Elucidating the role of Gremlin1 in colorectal cancer

  • Louise Dutton

Student thesis: Doctoral ThesisDoctor of Philosophy


Gremlin1 (GREM1) is a secreted bone morphogenetic protein (BMP) antagonist, involved in many biological processes, including organogenesis and tissue differentiation. Consequently, GREM1 dysregulation is implicated in many human diseases such as diabetic nephropathy, pulmonary hypertension and cancer. Many reports link high GREM1 expression with increased carcinogenesis and worse patient survival in a range of cancers, as well as increased tumour cell proliferation, migration and invasion. Several reports identify high GREM1 mRNA in colorectal cancer, with GREM1 playing a vital role in maintaining the architecture of the colonic crypt. However, despite these numerous reports, an in-depth understanding into the molecular mechanisms by which GREM1 regulates these processes remains elusive.

Using a series of in silico and in situ methodologies, we identified that GREM1 expression is significantly higher in the colorectal cancer consensus molecular subtype-4 and correlates with reduced patient survival. Furthermore, we identified a novel paracrine signalling circuit, involving the secretion of GREM1 from cancer associated fibroblasts and uptake by surrounding colonic epithelial cells. We extended these findings to show that non-GREM1 expressing cells were capable of taking up GREM1 protein via both clathrin- and calveolar-mediated endocytosis. No specific localisation of GREM1 to distinct organelles was identified, but perinuclear and endoplasmic reticulum staining were evident in some cells. Potential mechanisms of GREM1-mediated carcinogenesis were then interrogated, with our data demonstrating that GREM1 promotes colony formation in HCT116 cells. The most widely reported non-canonical signalling mechanism of GREM1 is VEGFR2 activation. Despite exhaustive efforts in a multitude of cell lines, we could not demonstrate GREM1-mediated VEGFR2 activation. Computational genomics was used to compare gene expression changes in the intestines of wild-type versus Villin1-Grem1 transgenic mice. Our results predicted a variety of cell signalling relationships and pathways, with an emphasis on GREM1-mediated effects on immune cell pathways. GREM1 was also investigated as a potential therapeutic target for colorectal cancer, with a computational approach supported by in vitro studies identifying Simvastatin to be a promising candidate for the inhibition of GREM1 action in colorectal cancer. In addition, novel small molecule inhibitors of GREM1 were also characterised for their potential as anti-cancer agents.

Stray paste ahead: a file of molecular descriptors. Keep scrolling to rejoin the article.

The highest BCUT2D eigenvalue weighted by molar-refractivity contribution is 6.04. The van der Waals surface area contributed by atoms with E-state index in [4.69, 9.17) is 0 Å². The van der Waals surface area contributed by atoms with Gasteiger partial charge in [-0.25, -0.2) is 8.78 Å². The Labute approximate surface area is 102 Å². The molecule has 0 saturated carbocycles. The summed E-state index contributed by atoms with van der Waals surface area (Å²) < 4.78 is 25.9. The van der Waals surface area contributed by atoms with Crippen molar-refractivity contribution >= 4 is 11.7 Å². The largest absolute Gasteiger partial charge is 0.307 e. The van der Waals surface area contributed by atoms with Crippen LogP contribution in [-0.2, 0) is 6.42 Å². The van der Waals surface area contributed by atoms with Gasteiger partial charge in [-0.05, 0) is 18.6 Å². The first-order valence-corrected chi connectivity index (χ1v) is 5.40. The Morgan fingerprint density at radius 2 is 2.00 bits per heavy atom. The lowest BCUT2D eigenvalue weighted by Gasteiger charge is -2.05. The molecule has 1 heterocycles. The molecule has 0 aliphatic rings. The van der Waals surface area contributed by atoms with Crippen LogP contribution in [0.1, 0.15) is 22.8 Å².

Overall, this thesis provides novel insights into the mechanisms of GREM1 signalling in colorectal cancer, and the possible downstream pathways involved. The data presented suggest many new and interesting research directions to pursue in the future and identifies the potential of GREM1 as a novel therapeutic target and predictive biomarker in colorectal cancer.
Date of AwardDec 2020
Original languageEnglish
Awarding Institution
  • Queen's University Belfast
SponsorsNorthern Ireland Department for the Economy
SupervisorDerek Brazil (Supervisor), Philip Dunne (Supervisor) & Mark Lawler (Supervisor)


  • Gremlin1
  • GREM1
  • bone morphogenetic protein
  • BMP
  • cancer
  • colorectal cancer

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